Digital Globalization Boom: Pandemic Crutch or Springboard to the Future?

Steven Altman Headshot
By Steven Altman
First, the good news. Internet links across national borders have kept us far more connected despite social distancing than would have been possible just a decade ago. International internet traffic soared 48% in 2020 according to data from the telecommunications research firm TeleGeography, and there have also been double-digit increases in international voice calls and e-commerce sales during the pandemic. 

The sudden spike in digital flows last March was so large that many asked, “Will the coronavirus break the internet?” YouTube and other streaming services had to reduce video quality to save bandwidth, but telecommunications networks and internet platforms held up remarkably well as country after country went into lockdown.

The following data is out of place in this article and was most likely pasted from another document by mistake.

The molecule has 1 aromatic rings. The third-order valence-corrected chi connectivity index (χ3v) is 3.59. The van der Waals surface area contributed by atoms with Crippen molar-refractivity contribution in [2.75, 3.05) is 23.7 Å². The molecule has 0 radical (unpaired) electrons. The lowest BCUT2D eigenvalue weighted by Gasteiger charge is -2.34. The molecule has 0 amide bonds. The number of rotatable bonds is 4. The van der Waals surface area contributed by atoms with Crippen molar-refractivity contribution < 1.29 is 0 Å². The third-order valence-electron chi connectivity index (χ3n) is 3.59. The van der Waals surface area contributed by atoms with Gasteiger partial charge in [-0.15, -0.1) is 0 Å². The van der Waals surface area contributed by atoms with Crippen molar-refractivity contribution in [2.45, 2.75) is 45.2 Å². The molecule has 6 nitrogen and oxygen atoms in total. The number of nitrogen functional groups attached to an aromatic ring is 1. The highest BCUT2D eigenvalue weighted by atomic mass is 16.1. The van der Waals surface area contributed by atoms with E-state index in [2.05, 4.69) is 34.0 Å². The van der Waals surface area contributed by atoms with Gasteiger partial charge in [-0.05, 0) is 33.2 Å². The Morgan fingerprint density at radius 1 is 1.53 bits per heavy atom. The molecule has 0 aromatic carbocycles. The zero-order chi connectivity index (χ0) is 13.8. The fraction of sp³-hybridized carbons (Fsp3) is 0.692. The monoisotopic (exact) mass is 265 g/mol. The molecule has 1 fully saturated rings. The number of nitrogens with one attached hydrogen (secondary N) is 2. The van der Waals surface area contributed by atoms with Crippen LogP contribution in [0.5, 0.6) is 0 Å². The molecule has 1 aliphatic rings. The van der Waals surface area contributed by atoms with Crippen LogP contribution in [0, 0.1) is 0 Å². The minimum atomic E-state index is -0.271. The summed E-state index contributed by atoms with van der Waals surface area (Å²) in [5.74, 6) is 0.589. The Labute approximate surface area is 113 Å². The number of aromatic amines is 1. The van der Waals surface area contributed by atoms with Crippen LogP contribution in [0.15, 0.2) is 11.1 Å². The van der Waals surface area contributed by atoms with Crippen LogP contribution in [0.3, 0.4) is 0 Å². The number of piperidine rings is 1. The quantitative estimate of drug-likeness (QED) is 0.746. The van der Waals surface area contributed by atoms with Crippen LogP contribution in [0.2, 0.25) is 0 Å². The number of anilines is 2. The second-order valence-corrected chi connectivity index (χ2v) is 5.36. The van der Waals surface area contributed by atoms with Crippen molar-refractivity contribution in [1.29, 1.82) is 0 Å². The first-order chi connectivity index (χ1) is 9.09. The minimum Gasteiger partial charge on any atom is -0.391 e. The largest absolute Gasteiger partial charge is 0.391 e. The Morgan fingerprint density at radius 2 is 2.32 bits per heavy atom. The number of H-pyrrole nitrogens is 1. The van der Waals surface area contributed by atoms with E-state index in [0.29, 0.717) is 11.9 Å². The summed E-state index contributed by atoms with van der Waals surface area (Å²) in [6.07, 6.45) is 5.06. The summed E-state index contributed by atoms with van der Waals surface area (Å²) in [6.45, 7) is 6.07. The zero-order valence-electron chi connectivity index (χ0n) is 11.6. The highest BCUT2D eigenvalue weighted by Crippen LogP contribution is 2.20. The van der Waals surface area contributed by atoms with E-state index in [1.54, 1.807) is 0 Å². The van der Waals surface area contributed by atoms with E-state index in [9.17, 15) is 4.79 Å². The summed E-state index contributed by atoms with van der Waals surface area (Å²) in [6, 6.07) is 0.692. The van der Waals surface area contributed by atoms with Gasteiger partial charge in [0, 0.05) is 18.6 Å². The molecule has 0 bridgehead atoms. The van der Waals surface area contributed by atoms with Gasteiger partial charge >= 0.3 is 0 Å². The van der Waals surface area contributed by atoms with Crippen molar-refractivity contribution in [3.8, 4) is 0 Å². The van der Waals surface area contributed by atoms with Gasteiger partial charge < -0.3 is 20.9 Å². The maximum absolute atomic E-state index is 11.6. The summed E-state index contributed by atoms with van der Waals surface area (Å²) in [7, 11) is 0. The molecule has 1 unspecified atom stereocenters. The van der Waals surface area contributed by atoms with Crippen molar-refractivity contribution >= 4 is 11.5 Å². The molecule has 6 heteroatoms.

The growth of digital flows last year stands in stark contrast to other aspects of globalization. The 2020 edition of the DHL Global Connectedness Index showed sharp drops in international trade, capital and people flows at the onset of the pandemic. Trade in goods has rebounded strongly, but foreign direct investment remained weak through the end of 2020, and international travel was still down more than 80% in January 2021. Digital interactions don’t perfectly replace in-person contact, but online connections have been crucial while travel has largely been put on pause.

Read the full DHL Delivered Magazine article.

Steven Altman is an Adjunct Assistant Professor in the Department of Management and Organizations and Senior Research Scholar and Director of the DHL Initiative on Globalization at NYU Stern’s Center for the Future of Management